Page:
Top 5 CV Blunders

The one thing common to most job applications is the curriculum vitae. This two- to three-page document is expected to contain the applicant's employment history, special achievements and relevant personal details. Unfortunately, many applicants still fail to write their CVs properly and end up failing to snag the job interview. What are the top five blunders that job applicants make when designing their CVs?

By Linus Tham

1. Making the CV too fanciful
Many job applicants think that the CV is an invitation card or a fashion art piece. They put in fanciful font, insert little shapes and pictures, and even change the font sizes, all the time thinking that this demonstrates creativity on their part. However, it is important to remember that the CV is actually a formal document for consideration. It may not sit very well with an executive recruiter who is not in the mood to joke. An overly fanciful CV may also tell the recruiter that the applicant is not professional and is not serious about the job.

2. Overemphasising their job responsibilities
Some job applicants have significant job experience. When they write their CVs, they list all their previous positions and make a long list of the responsibilities that they held in a certain position. This makes their CV long and boring, especially for the recruiter which has to read through thousands of résumés. Overemphasising your job responsibilities may also make the applicant seem like a braggart.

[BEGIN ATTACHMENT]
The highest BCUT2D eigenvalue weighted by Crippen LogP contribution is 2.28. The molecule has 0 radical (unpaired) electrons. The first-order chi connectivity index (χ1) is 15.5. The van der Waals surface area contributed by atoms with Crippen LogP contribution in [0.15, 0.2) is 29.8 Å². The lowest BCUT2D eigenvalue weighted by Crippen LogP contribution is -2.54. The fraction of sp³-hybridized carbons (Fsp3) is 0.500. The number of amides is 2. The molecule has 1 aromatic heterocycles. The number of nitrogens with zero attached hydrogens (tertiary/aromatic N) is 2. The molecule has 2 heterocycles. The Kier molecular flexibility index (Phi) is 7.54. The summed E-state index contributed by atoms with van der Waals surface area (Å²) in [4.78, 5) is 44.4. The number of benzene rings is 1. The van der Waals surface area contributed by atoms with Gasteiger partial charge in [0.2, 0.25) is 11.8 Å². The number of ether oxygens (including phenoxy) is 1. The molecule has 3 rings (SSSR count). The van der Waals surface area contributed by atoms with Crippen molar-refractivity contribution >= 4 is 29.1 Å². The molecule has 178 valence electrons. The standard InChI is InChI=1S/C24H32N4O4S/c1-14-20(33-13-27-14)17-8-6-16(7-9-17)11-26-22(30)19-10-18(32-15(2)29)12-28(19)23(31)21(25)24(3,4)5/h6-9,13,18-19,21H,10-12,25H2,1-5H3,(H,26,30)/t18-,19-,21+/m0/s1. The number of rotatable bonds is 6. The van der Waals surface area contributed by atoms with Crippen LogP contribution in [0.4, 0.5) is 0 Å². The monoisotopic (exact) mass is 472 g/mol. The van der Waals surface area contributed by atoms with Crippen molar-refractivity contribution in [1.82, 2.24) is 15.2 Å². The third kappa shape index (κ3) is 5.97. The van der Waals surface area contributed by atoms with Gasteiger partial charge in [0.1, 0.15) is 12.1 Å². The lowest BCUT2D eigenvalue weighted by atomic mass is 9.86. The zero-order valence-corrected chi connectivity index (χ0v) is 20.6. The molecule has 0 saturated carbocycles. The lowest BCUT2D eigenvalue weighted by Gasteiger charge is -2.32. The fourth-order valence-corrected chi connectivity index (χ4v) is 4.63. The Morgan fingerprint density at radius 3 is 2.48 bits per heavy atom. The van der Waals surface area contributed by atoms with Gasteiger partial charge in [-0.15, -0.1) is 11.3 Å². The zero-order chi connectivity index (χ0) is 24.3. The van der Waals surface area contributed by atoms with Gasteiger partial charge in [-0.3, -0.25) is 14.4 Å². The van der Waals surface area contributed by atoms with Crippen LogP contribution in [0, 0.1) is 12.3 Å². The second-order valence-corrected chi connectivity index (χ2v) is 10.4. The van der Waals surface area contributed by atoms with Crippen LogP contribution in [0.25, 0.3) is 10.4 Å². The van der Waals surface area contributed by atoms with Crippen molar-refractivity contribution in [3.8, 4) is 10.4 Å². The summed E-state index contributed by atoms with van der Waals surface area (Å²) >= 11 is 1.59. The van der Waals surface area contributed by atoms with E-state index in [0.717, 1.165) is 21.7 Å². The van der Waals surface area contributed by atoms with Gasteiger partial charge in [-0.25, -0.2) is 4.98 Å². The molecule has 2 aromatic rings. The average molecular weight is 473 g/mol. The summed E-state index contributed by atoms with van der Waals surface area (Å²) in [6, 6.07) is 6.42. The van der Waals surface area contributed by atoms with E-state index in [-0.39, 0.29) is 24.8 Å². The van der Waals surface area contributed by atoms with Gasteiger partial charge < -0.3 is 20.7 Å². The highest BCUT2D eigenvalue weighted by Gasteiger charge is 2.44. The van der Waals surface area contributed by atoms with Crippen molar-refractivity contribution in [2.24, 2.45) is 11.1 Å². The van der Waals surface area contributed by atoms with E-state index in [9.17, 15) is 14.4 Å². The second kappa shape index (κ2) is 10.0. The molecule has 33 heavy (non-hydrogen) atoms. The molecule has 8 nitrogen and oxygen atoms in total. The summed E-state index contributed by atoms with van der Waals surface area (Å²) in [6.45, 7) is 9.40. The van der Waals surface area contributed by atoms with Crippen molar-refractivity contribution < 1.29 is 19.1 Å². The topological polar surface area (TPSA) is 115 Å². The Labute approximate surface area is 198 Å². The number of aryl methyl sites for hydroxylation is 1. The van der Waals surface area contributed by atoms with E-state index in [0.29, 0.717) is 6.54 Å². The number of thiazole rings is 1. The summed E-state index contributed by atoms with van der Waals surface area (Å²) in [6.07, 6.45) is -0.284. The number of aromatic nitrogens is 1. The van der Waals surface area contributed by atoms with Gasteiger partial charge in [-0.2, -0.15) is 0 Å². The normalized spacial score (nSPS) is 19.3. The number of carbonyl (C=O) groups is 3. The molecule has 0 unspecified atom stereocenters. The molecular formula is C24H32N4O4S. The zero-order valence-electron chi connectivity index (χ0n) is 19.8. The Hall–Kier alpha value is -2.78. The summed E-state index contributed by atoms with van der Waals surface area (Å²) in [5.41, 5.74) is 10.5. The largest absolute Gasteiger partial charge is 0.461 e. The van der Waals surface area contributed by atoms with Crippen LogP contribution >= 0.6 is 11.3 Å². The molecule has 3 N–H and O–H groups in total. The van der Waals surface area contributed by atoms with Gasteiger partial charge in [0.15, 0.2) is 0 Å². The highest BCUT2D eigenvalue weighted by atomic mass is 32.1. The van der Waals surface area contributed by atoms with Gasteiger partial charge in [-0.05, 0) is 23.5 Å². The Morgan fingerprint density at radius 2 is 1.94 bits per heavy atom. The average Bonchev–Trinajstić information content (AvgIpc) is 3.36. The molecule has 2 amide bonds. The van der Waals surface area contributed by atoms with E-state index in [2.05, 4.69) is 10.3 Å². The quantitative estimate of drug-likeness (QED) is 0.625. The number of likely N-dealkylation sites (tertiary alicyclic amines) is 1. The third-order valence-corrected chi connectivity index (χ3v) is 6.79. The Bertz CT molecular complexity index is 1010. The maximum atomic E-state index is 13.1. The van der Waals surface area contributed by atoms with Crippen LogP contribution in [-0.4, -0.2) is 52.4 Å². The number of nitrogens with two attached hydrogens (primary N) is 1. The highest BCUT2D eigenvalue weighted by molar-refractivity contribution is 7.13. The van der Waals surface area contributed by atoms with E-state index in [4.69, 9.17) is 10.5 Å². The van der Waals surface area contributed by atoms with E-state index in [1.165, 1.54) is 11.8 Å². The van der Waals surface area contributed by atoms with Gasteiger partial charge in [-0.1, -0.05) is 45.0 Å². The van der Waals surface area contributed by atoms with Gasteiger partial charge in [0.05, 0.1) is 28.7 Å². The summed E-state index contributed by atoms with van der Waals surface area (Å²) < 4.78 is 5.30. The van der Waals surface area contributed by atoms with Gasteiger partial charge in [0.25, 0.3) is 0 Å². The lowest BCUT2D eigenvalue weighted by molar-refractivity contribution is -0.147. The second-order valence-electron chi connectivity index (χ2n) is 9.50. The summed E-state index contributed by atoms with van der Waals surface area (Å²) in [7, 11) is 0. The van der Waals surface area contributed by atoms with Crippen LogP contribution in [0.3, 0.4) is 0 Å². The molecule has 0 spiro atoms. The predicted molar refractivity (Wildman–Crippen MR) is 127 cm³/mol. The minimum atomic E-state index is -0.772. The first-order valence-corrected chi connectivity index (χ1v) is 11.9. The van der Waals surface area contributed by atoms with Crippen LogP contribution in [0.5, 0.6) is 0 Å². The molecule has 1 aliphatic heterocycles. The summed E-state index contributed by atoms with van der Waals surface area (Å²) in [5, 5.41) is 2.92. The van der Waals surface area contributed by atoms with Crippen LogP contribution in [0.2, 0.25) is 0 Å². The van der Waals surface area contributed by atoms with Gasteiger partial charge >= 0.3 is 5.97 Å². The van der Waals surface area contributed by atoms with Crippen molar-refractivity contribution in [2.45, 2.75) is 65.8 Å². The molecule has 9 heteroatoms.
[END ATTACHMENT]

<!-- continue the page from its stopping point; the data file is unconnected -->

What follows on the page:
3. Divulging sensitive information
Some job applicants think that the more personal details they give, the more accessible they would appear to the recruiter. They put in details such as their NRIC number and all their contact numbers. Some of these details are not even useful when the recruiter assesses the candidate’s suitability for the job. Another problem is that the applicant's privacy may be compromised if overly private information like the NRIC number is made available to many companies at a time.

4. Omitting contact information
A few job applicants prepare a well-written CV with most of the important details. Everything is present: employment history, references and education history. The only thing missing is the contact number. Imagine that an employer who looks through a candidate's CV is impressed by all his accomplishments and experience. He is about to ring him up for an interview, but lo and behold, there is no contact number on the résumé, and nothing on the cover letter. Even with the best intentions, the recruiter will never be able to meet this candidate.

5. Using a generic CV
The average jobseeker submits his CV to more than one company. The only problem is that the same CV is used for all the job applications. In this generic CV, the candidate tends to list all his skills and experience. The only problem is that the employer is looking for a candidate that can fulfil specific job requirements. All the skills listed may not be relevant to the job. As a result, it is important that the applicant looks into designing the CV for specific jobs, and tailoring the CV to its requirements. Writing a CV is definitely not a walk in a park, and neither should it be written simply. Jobseekers should always make sure that their CVs are adequately detailed and there are no language errors that may compromise their chances of getting a job interview.

Written by Linus Tham, Founder and Director of the C.V Plus Group, a CV writing and design consultancy. The C.V Plus Group specialises in CV and cover letter design, post-interview Thank You letters and junior CVs. For more information, please visit http://www.cvplus.com.sg or call 6270 9028. (Email: cs@cvplus.com.sg; Blog: http://www.freeresume.wordpress.com)

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